As Bali starts to welcome international tourists back to the island, its governor says he’s pushing for the central government to exempt the province from any quarantine requirements.
In a statement made after welcoming the first Singapore Airlines flight to touch down in Bali in nearly two years yesterday, Governor Wayan Koster said he is doing all he can to convince the central government to abolish quarantine requirements for tourists flying into Bali, as long as they produce a negative PCR test result upon departure and arrival.
Koster said early March would be an ideal time to abolish mandatory quarantine for Bali, citing government data that COVID-19 cases on the island are on the way down.
“Now [the caseload] is slightly decreasing and we have about two weeks [until March]. Hopefully by then conditions will stabilize,” he said.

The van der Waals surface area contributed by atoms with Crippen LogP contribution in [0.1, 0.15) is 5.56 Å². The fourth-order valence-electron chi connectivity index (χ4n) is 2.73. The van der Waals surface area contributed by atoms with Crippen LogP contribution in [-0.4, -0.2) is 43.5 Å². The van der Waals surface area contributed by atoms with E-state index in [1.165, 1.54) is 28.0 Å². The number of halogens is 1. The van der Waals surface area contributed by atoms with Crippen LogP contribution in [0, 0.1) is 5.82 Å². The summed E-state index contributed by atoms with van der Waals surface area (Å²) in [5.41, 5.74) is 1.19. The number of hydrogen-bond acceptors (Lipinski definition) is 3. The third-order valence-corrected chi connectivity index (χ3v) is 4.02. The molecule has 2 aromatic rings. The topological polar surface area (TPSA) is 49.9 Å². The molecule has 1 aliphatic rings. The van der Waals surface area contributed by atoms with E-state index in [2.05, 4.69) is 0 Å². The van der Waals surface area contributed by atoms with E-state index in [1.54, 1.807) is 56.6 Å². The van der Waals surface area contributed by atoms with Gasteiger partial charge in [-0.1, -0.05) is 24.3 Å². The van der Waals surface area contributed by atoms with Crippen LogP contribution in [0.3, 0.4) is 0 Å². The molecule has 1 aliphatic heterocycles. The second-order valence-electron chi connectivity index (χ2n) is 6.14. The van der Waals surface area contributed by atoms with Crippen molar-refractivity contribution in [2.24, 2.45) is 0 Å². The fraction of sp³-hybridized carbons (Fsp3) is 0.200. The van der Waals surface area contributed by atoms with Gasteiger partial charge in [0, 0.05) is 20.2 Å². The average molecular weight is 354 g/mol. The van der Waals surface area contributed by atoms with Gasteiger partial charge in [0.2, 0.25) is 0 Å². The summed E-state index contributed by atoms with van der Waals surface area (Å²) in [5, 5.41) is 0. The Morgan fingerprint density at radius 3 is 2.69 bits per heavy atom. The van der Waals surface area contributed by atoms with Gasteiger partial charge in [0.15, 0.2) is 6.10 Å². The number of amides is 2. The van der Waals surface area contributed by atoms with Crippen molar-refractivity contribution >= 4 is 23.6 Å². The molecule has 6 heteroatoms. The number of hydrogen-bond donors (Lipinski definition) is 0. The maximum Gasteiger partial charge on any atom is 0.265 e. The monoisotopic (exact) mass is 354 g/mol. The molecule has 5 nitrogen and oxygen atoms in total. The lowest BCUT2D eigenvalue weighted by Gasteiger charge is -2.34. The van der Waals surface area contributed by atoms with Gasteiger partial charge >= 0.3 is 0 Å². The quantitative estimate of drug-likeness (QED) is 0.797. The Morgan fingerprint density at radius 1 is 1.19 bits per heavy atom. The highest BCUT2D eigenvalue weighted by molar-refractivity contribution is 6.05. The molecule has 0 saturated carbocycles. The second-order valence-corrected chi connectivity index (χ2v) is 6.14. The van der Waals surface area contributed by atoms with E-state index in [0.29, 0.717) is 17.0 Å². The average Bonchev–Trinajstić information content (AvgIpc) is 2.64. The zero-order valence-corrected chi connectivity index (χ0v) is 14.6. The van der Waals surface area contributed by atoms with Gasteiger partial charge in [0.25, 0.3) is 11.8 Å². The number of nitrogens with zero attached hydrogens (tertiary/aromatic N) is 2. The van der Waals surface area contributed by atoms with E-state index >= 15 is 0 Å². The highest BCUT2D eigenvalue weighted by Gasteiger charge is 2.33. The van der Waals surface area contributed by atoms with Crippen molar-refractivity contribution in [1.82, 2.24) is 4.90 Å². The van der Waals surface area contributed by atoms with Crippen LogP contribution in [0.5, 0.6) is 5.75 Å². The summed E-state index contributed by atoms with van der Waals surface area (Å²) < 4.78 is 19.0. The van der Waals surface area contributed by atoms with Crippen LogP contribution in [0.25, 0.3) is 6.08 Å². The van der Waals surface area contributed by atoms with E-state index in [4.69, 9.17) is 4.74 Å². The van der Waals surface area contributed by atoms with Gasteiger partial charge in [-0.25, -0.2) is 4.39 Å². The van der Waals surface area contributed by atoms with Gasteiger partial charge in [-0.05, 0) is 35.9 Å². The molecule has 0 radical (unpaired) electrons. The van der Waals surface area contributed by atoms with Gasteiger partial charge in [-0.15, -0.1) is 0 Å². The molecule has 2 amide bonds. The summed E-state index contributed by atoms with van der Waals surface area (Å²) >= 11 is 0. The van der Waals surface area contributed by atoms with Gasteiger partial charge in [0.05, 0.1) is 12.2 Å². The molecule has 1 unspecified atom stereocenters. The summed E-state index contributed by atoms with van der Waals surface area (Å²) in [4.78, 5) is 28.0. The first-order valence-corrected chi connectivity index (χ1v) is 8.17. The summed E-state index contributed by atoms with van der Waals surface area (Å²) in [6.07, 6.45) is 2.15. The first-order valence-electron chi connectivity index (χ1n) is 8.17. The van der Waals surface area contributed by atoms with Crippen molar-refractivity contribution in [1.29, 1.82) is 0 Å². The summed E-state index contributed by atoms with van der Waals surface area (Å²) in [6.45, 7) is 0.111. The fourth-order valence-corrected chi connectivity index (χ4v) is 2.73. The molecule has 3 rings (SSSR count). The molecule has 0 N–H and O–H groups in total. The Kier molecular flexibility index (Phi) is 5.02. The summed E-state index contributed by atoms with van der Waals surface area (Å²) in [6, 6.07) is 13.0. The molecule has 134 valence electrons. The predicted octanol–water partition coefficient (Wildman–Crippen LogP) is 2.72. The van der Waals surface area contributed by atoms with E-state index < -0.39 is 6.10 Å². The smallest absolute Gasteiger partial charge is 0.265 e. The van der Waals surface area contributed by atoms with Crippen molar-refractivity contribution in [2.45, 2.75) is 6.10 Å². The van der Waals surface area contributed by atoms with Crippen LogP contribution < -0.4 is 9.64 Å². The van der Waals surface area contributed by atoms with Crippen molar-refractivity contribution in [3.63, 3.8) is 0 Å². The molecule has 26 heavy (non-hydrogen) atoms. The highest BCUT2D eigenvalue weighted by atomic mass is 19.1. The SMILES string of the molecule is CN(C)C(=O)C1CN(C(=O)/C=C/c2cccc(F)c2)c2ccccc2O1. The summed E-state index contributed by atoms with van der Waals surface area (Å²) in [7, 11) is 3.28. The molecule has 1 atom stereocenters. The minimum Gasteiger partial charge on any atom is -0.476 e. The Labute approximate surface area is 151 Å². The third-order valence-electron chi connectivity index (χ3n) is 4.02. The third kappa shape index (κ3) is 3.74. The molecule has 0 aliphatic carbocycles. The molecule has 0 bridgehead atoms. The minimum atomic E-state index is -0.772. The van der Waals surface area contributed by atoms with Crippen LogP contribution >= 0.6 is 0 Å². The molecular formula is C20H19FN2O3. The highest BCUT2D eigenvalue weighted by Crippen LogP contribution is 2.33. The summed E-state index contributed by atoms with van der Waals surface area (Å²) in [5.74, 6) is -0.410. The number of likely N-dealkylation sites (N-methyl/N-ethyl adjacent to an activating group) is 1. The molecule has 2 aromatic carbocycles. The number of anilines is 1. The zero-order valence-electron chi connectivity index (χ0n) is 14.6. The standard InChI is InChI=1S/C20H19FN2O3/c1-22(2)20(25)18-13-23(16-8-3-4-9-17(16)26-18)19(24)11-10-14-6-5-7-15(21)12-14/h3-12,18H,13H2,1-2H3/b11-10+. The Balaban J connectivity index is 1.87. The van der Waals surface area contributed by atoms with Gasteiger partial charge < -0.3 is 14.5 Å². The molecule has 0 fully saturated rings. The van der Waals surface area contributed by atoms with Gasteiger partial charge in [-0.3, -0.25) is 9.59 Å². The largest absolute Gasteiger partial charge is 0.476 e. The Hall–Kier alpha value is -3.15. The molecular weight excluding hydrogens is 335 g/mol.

The governor added that cases in Bali are dominated by the Omicron variant, but 90 percent of patients have exhibited no or mild symptoms.
“Around 8 percent are hospitalized. And the asymptomatic patients generally [test negative] after five days. So it’s quick,” he said.
Under current regulations, travelers who have received two COVID-19 vaccine doses are required to undergo five days of quarantine at a designated hotel upon arrival in Indonesia.
The government said those who have received booster shots may quarantine for only three days starting March 1. Furthermore, a senior minister said the government is mulling erasing mandatory quarantine throughout Indonesia in April should the COVID-19 situation improve.
Bali officials and tourism operators have long called for dispensation of travel restrictions for the island, which relies heavily on tourism dollars. After welcoming some 6 million tourists, the island’s tourism industry came to a complete standstill when the pandemic hit.
Bali reopened to international tourists in October 2021, but the relaunch only began in earnest this month after the government pushed for direct flights and hotels to provide quarantine packages.